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Press Release

First Case of Enterovirus-D68 Reported in Contra Costa County


Wednesday, October 8, 2014



Archived. This is an older press release from 2014 and may not contain the latest information. Please view our current press releases for 2017 items.


Media Availability: Erika Jenssen, Communicable Disease Programs Chief with Contra Costa Health Services’ Public Health Division, will be available for interviews today from 3:30 p.m. to 5 p.m.

MARTINEZ – Contra Costa Health Services (CCHS) confirmed today that a county resident was diagnosed with enterovirus-D68 (EV-D68), a virus that causes respiratory illness.

The case was confirmed through laboratory testing. The case involves a person under the age of 18 who was hospitalized but has since recovered from the disease. No other information will be released about the case.

CCHS has been working closely with the California Department of Public Health, neighboring public health agencies and local medical providers to monitor the spread of EV-D68 and ensure that residents have the information they need to prevent the disease and recognize its symptoms. Health Services will also be distributing information to schools regarding prevention of EV-D68.

Enteroviruses are a very common kind of virus, with more than 100 different species identified. This enterovirus, EV-D68, has been reported across the United States in 2014, including several Bay Area counties.

“This virus is circulating, and it is important for people to take some simple precautions to keep themselves healthy, said Erika Jenssen, Communicable Disease Programs Chief for CCHS’s Public Health Division. “Washing hands with soap and water, making sure children stay home from school if they are sick, and avoiding close contact with sick people are all ways we can reduce our chances of spreading EV-D68.”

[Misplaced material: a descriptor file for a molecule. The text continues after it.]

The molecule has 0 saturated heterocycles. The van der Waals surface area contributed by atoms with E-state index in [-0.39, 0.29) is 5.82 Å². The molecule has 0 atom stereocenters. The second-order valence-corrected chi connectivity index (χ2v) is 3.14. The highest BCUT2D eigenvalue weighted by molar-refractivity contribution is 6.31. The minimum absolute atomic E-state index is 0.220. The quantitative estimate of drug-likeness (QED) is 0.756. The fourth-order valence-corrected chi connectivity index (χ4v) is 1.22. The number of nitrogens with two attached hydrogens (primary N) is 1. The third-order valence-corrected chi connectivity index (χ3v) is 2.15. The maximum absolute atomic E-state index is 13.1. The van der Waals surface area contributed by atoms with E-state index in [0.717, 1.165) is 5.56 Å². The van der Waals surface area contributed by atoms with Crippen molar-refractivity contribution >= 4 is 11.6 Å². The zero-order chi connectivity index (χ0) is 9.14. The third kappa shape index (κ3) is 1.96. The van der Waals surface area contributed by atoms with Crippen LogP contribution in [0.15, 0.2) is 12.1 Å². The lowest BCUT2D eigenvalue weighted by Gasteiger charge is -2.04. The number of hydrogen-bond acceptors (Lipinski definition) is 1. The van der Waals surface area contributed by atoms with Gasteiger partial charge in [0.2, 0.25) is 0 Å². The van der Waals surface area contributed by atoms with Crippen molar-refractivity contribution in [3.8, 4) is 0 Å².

For most people, the symptoms are mild and may include fever, runny nose, sneezing, cough and body aches. Severe symptoms include wheezing and difficulty breathing.

Children and teenagers are most likely to become ill from EV-D68, and children with asthma may have more serious disease. Adults can also become infected, but are more likely to have no symptoms or mild symptoms.

There is no vaccine for EV-D68 or specific treatment, other than management of symptoms. It is important to take precautions to avoid infection.

  • Wash hands with soap frequently, including after using the restroom. Alcohol-based hand cleaners do not kill enteroviruses.
  • Avoid touching eyes, nose or mouth with unwashed hands.
  • Stay home if you are sick.
  • Disinfect often-touched surfaces, such as toys and door handles, especially if someone is sick.

More information about EV-D68 can be found at cchealth.org/enterovirus.

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Press Contact
  • Victoria Balladares,
    925-313-6268